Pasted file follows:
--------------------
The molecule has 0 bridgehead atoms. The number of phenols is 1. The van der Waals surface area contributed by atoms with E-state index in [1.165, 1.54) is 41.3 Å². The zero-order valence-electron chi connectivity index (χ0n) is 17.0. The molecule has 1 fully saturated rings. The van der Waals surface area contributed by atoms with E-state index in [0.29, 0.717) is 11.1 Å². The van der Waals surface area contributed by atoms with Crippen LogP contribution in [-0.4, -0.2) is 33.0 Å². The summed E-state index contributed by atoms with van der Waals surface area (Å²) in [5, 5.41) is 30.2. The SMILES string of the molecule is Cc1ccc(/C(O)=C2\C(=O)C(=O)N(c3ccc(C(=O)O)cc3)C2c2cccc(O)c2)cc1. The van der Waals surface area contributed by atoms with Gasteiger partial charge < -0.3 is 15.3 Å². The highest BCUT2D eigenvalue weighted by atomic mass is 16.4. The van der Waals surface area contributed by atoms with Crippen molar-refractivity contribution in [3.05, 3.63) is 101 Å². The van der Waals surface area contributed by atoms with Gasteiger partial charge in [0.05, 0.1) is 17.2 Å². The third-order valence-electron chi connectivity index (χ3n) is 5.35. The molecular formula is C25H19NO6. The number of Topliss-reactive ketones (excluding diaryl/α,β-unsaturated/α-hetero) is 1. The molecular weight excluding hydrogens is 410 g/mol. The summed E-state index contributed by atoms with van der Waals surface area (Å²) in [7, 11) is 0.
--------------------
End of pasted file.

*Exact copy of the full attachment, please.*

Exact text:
The molecule has 0 bridgehead atoms. The number of phenols is 1. The van der Waals surface area contributed by atoms with E-state index in [1.165, 1.54) is 41.3 Å². The zero-order valence-electron chi connectivity index (χ0n) is 17.0. The molecule has 1 fully saturated rings. The van der Waals surface area contributed by atoms with E-state index in [0.29, 0.717) is 11.1 Å². The van der Waals surface area contributed by atoms with Crippen LogP contribution in [-0.4, -0.2) is 33.0 Å². The summed E-state index contributed by atoms with van der Waals surface area (Å²) in [5, 5.41) is 30.2. The SMILES string of the molecule is Cc1ccc(/C(O)=C2\C(=O)C(=O)N(c3ccc(C(=O)O)cc3)C2c2cccc(O)c2)cc1. The van der Waals surface area contributed by atoms with Gasteiger partial charge < -0.3 is 15.3 Å². The highest BCUT2D eigenvalue weighted by atomic mass is 16.4. The van der Waals surface area contributed by atoms with Crippen molar-refractivity contribution in [3.05, 3.63) is 101 Å². The van der Waals surface area contributed by atoms with Gasteiger partial charge in [0.05, 0.1) is 17.2 Å². The third-order valence-electron chi connectivity index (χ3n) is 5.35. The molecular formula is C25H19NO6. The number of Topliss-reactive ketones (excluding diaryl/α,β-unsaturated/α-hetero) is 1. The molecular weight excluding hydrogens is 410 g/mol. The summed E-state index contributed by atoms with van der Waals surface area (Å²) in [7, 11) is 0.